Good morning, Netizens...
Everyone in the Spokane News Media yesterday were separately and yet together beating their spoons against the bars that, until then, had kept the news media from truly knowing what was going on in the Otto Zehm murder investigation. For nearly two years all anyone in Spokane knew for fact was that Otto Zehm died at the hands of the police, and that there were horrid pictures of Karl F. Thompson, Jr. wailing on Zehm with his nightstick while Zehm lay on the floor; meanwhile we have the squad of officers standing outside the Zip Trip in the aftermath.
Then last Friday Howard F. Delaney, City Attorney and Rocco N. Treppiedi, his Assistant, filed a response to a civil lawsuit brought against the City of Spokane by the Center for Justice, who represent Otto Zehm's mother in a lawsuit claiming Zehm’s civil rights were violated because of the unlawful use of deadly force in apprehending him, and in the city’s subsequent actions to “falsely portray” Zehm as the aggressor in the encounter. (Portions from the Center for Justice's website.)
Yesterday, a day that will live long past this time in Spokane history, Federal Prosecutor Jim McDevitt made public the grand jury indictment. In it two felony indictments against police officer Karl F. Thompson, Jr. were unfurled before the news media that on or about March 18, 2006, Karl F. Thompson not only beat Zehm viciously with his baton and tasering him, thus inflicting bodily injury to Zehm, and (count 2) that on March 27, 2006, Thompson then knowingly gave false testimony to investigators.
You can read the entire indictment here http://cforjustice.org/wp-content/uploads/2009/06/indictment.pdf again, courtesy of the Center for Justice.
According to McDevitt's statements at the press conference, the reference to giving false testimony refers to a lengthy interview of Thompson by an investigating Spokane Police Department detective whose name was not mentioned.
“What it looks like in hindsight,” the Center for Justice's Breean Beggs said, when asked about it Monday, “is that the city knew this indictment was coming and did its best to get out a public relations story, trashing Otto, in the papers before readers knew about the indictment.”
As in nearly all cases of this stature, until Karl Thompson's trial, there have been more unanswered questions to be resolved than there are hard answers. For example:
Given this was a sealed Grand Jury indictment, when were the Spokane City Attorneys told of its contents? Was it before what I believe to be the ill-fated, defamatory and false counter-suit against the Zehm family? It would seem so, given Rocco Treppiedi's long and illuminating history of counter-suing anyone who files a claim against the City of Spokane, that seems credible enough. Do we know enough to prove it? No.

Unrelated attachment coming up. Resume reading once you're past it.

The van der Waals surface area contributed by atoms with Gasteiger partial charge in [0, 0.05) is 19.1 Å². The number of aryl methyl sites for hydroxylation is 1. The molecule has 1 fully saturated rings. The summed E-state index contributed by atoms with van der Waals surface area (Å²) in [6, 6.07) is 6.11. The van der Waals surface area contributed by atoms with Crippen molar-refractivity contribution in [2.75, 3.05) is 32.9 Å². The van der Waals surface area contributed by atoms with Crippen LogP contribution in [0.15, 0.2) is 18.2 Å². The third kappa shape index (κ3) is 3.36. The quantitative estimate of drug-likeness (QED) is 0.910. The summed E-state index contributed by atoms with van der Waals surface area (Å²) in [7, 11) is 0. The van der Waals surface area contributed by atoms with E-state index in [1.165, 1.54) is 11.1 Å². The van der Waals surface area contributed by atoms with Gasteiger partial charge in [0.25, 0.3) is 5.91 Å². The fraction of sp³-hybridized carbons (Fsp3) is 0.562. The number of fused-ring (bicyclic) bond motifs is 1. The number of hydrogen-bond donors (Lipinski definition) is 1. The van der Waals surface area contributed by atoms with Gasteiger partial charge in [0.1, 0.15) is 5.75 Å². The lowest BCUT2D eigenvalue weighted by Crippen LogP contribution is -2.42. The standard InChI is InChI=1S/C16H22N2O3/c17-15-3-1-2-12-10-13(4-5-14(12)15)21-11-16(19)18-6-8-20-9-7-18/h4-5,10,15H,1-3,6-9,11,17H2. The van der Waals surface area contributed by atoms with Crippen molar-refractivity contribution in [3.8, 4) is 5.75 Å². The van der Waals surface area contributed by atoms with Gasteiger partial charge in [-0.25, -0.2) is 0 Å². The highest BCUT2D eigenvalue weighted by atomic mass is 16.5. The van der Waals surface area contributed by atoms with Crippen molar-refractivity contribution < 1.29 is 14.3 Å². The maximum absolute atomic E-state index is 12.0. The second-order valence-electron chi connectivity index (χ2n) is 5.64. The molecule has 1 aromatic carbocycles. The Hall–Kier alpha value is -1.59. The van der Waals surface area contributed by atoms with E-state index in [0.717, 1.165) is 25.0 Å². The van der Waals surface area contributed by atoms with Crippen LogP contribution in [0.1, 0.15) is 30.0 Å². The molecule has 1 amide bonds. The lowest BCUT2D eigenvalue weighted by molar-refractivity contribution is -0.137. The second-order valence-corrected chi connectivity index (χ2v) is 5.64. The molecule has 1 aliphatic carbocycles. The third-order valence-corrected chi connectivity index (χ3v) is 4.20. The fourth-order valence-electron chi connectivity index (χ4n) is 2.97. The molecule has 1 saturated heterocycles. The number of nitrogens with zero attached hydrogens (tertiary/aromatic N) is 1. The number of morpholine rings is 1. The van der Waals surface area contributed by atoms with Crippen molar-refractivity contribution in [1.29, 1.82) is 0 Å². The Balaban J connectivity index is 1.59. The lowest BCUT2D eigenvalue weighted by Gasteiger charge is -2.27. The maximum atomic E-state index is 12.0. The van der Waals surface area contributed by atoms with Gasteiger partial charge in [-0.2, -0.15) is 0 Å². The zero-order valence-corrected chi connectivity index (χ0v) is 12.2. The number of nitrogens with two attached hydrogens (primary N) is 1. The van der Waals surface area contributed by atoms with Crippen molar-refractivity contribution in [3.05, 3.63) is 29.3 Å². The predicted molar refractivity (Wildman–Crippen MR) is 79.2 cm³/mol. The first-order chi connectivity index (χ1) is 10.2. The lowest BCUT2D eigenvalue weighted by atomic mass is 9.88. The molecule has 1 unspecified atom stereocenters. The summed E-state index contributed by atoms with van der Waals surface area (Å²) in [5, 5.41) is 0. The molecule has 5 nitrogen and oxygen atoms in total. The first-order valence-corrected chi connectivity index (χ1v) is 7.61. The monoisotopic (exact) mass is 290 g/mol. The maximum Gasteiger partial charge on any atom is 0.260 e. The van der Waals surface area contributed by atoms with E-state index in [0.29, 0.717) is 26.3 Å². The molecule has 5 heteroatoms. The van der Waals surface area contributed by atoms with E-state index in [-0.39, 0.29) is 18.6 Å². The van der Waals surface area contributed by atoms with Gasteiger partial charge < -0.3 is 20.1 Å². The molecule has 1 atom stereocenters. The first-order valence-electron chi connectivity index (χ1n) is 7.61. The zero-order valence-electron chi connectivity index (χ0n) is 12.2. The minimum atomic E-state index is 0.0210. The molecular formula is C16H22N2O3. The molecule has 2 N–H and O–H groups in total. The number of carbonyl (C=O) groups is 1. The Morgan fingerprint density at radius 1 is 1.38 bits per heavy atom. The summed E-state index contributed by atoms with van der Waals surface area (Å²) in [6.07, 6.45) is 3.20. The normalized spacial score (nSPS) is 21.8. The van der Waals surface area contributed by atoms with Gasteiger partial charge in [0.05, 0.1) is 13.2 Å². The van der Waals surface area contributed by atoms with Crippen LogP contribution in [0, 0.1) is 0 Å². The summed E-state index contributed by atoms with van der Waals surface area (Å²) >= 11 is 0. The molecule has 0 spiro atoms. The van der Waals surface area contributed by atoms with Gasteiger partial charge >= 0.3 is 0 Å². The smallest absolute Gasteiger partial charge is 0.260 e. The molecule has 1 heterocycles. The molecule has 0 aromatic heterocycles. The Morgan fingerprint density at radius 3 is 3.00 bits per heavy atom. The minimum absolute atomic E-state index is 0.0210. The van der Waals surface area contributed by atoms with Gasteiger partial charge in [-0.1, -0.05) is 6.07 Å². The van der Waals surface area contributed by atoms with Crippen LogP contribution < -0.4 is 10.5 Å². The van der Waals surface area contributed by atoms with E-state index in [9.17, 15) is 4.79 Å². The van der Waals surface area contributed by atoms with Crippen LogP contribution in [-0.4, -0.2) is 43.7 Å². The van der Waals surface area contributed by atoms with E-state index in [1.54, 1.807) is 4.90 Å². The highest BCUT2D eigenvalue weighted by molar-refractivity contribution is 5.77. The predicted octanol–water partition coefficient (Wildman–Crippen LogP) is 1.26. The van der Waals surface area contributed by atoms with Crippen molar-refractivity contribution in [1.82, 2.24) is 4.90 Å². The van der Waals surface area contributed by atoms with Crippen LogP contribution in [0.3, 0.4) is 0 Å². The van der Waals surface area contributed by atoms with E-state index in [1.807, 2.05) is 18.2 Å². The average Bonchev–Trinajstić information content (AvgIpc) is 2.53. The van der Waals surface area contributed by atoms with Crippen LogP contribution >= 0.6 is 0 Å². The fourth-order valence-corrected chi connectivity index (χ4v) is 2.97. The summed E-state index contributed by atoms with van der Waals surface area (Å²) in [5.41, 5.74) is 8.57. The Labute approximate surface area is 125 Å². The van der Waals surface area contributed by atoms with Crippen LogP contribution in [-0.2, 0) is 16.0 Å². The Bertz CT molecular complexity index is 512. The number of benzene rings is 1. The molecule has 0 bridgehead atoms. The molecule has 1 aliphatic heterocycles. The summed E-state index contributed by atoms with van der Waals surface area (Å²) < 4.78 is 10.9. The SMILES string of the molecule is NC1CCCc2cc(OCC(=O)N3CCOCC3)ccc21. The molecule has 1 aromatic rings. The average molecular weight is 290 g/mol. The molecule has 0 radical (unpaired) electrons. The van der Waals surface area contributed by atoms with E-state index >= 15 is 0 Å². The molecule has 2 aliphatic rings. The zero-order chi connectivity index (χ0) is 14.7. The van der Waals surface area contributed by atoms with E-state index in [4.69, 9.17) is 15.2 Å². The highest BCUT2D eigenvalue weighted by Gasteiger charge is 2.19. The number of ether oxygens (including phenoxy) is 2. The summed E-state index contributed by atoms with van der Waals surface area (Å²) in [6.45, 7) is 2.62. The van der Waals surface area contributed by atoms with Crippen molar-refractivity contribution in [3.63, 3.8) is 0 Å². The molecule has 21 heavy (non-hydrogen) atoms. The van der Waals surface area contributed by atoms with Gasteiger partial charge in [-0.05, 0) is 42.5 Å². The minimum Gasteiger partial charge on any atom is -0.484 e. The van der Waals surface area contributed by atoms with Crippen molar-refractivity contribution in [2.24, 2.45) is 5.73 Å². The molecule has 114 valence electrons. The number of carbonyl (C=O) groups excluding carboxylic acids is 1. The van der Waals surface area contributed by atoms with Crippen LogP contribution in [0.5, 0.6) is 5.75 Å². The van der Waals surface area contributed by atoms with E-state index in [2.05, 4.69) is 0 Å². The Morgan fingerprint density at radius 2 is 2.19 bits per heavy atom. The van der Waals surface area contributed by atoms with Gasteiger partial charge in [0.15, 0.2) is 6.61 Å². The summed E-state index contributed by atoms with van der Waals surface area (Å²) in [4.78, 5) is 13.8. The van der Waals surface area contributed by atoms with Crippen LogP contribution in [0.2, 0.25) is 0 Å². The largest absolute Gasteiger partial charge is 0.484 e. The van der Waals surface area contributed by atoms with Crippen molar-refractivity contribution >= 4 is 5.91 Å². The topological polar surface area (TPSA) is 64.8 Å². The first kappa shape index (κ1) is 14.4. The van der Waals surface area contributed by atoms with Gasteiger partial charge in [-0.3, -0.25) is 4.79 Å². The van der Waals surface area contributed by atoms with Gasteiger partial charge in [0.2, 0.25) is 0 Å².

References are made to an investigator for the Spokane Police Department who interviewed Thompson which resulted in Count Two of the indictment. Of course, until Thompson's trial, we may never know the named of this brave soul who probably sacrificed his career in the SPD in exchange for justice.
If the second count of the indictment is upheld by the court trial, yesterday why did Police Chief Ann Kirkpatrick wax euphorically about what a good cop Thompson has been for 37 years? Is she blithering daffy or simply trying to muster her troops under fire? Which is it?
If you have read the Center for Justice's web link (above) then you know Karl F. Thompson, Jr. is facing some pretty serious jail time if convicted of the two felonies. Along the path between now and trial, it could make or break the careers of several local attorneys. There are a lot more questions than answers, but what remains to be seen is can the Spokane Police Department learn from their mistakes and restore the public's trust?
That seems to be most of the issues that leap out at me.
Portions of this text and the picture of McDevitt all courtesy of The Center for Justice (http://cforjustice.org/) with our gracious thanks.